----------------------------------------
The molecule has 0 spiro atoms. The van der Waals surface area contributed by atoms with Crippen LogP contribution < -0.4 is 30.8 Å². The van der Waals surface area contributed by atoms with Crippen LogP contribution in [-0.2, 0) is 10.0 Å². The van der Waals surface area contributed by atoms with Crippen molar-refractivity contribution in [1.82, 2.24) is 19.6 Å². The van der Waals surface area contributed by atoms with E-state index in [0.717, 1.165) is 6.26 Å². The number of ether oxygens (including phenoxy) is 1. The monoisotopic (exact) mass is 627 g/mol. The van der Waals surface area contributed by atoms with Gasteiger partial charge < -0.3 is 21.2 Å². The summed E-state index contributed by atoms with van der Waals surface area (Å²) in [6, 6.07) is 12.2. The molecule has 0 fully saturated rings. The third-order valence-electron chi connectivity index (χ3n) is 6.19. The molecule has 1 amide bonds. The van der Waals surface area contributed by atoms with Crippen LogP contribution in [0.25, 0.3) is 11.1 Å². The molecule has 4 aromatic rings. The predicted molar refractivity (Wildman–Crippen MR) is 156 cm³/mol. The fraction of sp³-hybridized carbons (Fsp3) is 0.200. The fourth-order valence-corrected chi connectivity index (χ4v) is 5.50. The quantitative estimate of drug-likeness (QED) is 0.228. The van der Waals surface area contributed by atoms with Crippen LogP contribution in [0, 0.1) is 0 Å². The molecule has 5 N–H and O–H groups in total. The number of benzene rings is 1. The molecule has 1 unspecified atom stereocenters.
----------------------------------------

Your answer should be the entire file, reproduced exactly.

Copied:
The molecule has 0 spiro atoms. The van der Waals surface area contributed by atoms with Crippen LogP contribution < -0.4 is 30.8 Å². The van der Waals surface area contributed by atoms with Crippen LogP contribution in [-0.2, 0) is 10.0 Å². The van der Waals surface area contributed by atoms with Crippen molar-refractivity contribution in [1.82, 2.24) is 19.6 Å². The van der Waals surface area contributed by atoms with E-state index in [0.717, 1.165) is 6.26 Å². The number of ether oxygens (including phenoxy) is 1. The monoisotopic (exact) mass is 627 g/mol. The van der Waals surface area contributed by atoms with Gasteiger partial charge < -0.3 is 21.2 Å². The summed E-state index contributed by atoms with van der Waals surface area (Å²) in [6, 6.07) is 12.2. The molecule has 0 fully saturated rings. The third-order valence-electron chi connectivity index (χ3n) is 6.19. The molecule has 1 amide bonds. The van der Waals surface area contributed by atoms with Crippen LogP contribution in [0.25, 0.3) is 11.1 Å². The molecule has 4 aromatic rings. The predicted molar refractivity (Wildman–Crippen MR) is 156 cm³/mol. The fraction of sp³-hybridized carbons (Fsp3) is 0.200. The fourth-order valence-corrected chi connectivity index (χ4v) is 5.50. The quantitative estimate of drug-likeness (QED) is 0.228. The van der Waals surface area contributed by atoms with Crippen LogP contribution in [0, 0.1) is 0 Å². The molecule has 5 N–H and O–H groups in total. The number of benzene rings is 1. The molecule has 1 unspecified atom stereocenters.